Skip to content
Home » ‘All’ residential sector refrigerators in Europe use isobutane

‘All’ residential sector refrigerators in Europe use isobutane

In the residential sector, ‘all’ refrigerators in Europe use isobutane, said GTS in a recent article published in Zerosottozero, indicating the trend is moving to other continents. Plug-in hermetically sealed hydrocarbon units (especially propane) are gaining popularity in the commercial refrigeration sector, the company added.

Hydrocarbon based refrigeration technology is not only efficient but also safe.Photo by Ivana Cajina – Unsplash
Hydrocarbon based refrigeration technology is not only efficient but also safe.Photo by Ivana Cajina – Unsplash

Refrigerant applications

“The technology is not only efficient but also safe,” said Paolo Zunino, CEO of Italian-based gas manufacturer GTS, adding that the flammability results in higher levels of safety with precautionary measures in place. “Insisting on their flammability as a reason not to use [hydrocarbons] is out of place,” said Zunino, “especially given that methane arrives directly to apartments and petrol fuels travel in vehicles.”

The use of propane in heat pumps is also spreading with recent updates to the EU F-gas Regulation. High efficiencies are seen in these units with low charges, according to studies conducted by the Fraunhofer Institute for Solar Energy Systems ISE, including the LC R290 – Low Charge Heat Pump Solutions project.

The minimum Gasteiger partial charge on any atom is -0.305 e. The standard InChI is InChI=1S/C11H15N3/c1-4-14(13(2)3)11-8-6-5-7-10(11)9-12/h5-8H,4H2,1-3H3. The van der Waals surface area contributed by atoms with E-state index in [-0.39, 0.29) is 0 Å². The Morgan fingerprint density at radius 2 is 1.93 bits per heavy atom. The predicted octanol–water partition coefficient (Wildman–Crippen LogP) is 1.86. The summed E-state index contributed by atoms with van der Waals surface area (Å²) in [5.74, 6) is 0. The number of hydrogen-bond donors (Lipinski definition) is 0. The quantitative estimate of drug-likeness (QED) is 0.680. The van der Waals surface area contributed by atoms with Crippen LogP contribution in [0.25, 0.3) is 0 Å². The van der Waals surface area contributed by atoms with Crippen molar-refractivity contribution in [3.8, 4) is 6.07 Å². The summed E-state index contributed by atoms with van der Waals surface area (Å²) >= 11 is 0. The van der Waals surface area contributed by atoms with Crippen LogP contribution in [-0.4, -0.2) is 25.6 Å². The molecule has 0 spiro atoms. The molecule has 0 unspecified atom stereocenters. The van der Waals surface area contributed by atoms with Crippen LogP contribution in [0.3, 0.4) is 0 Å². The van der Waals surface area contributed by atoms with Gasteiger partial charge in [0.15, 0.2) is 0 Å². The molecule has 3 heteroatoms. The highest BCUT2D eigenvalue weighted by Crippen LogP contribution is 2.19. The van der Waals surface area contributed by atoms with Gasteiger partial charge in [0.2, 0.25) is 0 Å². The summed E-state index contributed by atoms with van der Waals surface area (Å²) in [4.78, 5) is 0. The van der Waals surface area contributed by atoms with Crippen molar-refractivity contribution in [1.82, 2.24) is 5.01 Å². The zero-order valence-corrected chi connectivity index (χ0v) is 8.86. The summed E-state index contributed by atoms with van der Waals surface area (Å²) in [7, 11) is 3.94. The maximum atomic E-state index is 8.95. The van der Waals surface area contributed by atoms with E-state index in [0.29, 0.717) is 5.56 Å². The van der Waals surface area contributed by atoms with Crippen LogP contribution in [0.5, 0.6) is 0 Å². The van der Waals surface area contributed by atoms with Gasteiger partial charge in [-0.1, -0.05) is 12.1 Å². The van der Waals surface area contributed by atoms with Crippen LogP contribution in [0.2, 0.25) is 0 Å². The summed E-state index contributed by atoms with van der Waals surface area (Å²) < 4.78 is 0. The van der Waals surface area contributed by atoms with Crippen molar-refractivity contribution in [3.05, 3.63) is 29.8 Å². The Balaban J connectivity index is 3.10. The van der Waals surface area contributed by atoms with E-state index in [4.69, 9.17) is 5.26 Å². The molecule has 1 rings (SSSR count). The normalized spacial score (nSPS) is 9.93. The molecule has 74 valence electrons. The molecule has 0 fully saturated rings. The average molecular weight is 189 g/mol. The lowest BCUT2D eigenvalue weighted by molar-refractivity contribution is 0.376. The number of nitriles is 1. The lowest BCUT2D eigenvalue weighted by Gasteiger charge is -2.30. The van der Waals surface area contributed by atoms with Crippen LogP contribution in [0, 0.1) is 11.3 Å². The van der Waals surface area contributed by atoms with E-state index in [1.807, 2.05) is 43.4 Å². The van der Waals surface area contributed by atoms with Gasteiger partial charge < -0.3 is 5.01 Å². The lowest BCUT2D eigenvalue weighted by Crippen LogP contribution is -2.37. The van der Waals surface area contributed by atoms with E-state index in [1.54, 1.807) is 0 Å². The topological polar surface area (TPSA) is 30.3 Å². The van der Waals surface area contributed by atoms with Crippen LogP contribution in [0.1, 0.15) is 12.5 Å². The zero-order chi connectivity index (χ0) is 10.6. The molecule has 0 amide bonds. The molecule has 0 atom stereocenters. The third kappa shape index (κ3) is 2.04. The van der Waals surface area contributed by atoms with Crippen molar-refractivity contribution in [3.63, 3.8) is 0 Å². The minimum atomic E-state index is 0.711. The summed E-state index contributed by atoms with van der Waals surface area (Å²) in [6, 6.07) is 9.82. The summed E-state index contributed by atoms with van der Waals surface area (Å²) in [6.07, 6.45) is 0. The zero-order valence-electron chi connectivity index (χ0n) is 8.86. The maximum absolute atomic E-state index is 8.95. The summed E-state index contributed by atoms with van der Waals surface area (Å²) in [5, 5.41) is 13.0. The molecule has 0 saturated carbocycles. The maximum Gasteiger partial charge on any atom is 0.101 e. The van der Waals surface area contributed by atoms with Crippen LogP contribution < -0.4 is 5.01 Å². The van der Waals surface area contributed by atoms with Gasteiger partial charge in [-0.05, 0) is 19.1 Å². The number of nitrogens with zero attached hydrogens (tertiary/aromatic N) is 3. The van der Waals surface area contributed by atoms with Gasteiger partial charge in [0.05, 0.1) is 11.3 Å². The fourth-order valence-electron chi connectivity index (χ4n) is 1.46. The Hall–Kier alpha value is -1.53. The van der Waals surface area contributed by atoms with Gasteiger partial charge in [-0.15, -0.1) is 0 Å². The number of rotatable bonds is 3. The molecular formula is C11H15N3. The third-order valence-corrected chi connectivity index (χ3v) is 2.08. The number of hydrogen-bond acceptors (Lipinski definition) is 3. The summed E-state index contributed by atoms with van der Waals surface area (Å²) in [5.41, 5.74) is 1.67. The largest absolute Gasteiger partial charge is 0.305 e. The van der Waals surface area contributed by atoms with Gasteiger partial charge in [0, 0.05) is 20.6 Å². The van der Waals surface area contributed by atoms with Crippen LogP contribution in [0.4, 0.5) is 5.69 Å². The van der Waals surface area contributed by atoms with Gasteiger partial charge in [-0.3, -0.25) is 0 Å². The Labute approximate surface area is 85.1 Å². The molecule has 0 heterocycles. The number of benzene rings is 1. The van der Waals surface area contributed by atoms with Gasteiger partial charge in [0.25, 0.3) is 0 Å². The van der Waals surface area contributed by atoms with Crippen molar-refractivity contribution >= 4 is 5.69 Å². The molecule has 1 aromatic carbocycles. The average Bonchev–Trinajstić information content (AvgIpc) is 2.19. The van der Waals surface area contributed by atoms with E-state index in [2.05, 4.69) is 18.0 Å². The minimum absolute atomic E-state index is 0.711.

As part of the LC 290 project, German engineers developed a heat pump circuit prototype reported to provide 12.8kW of heating capacity with 124g of propane, exceeding the project’s goal of 15-30g of propane per kW of heat output. The unit was displayed at the 2022 Chillventa exhibition in Nuremberg, Germany.

Hydrocarbons are clean

From an environmental point of view, hydrocarbons are “highly sustainable and among the cleanest refrigerants” due to low GWP and zero ODP (ozone depletion potential), with no harmful molecules produced during production, said Zunino.

“[Hydrocarbons] are molecules of natural origin because in none of the ways of obtaining [them] is there the synthesis of something new,” said Zunino, adding that “hydrocarbons simply exist in nature.”

This belies the industry criticism that natural refrigerants such as hydrocarbons are not natural because they are manufactured.

Hydrocarbon natural refrigerants, including propane (R290), isobutane (R600a), n-butane (R600) and propylene (R1270) are derived in one of three ways, said GTS: separating oil by weight in a process called cracking, biogenically from the fermentation of organic residues or – the process mainly employed today – direct extraction from deposits of natural gas pockets such as liquid petroleum gas (LPG).

GTS reports that it obtains raw LPG from companies owning oil refineries or extractive wells.

As a natural product ‘simply’ obtained and purified, with prices guided by international indexes, hydrocarbons offer readily available, cost-effective refrigerant solutions, said Zunino.

F-gas regulations have increased the demand for refrigerant-grade hydrocarbons, leading GTS to open a 55 000m2 distillation facility in 2021 in Arquà Polesine, Italy. “Our distillery is able to guarantee the required volumes and quality to the refrigeration market,” said Zunino. The plant currently operates eight hours a day. With the capability to move to 24-hour-a-day production, supply is not an issue, he added.

Refrigeration applications require substantially higher hydrocarbon purity levels than those used for heating or blowing. GTS produces different hydrocarbon purity grades, with a purity of up to 99.99% for refrigeration applications with less than 10ppm humidity and less than 120ppm of non-condensable gases.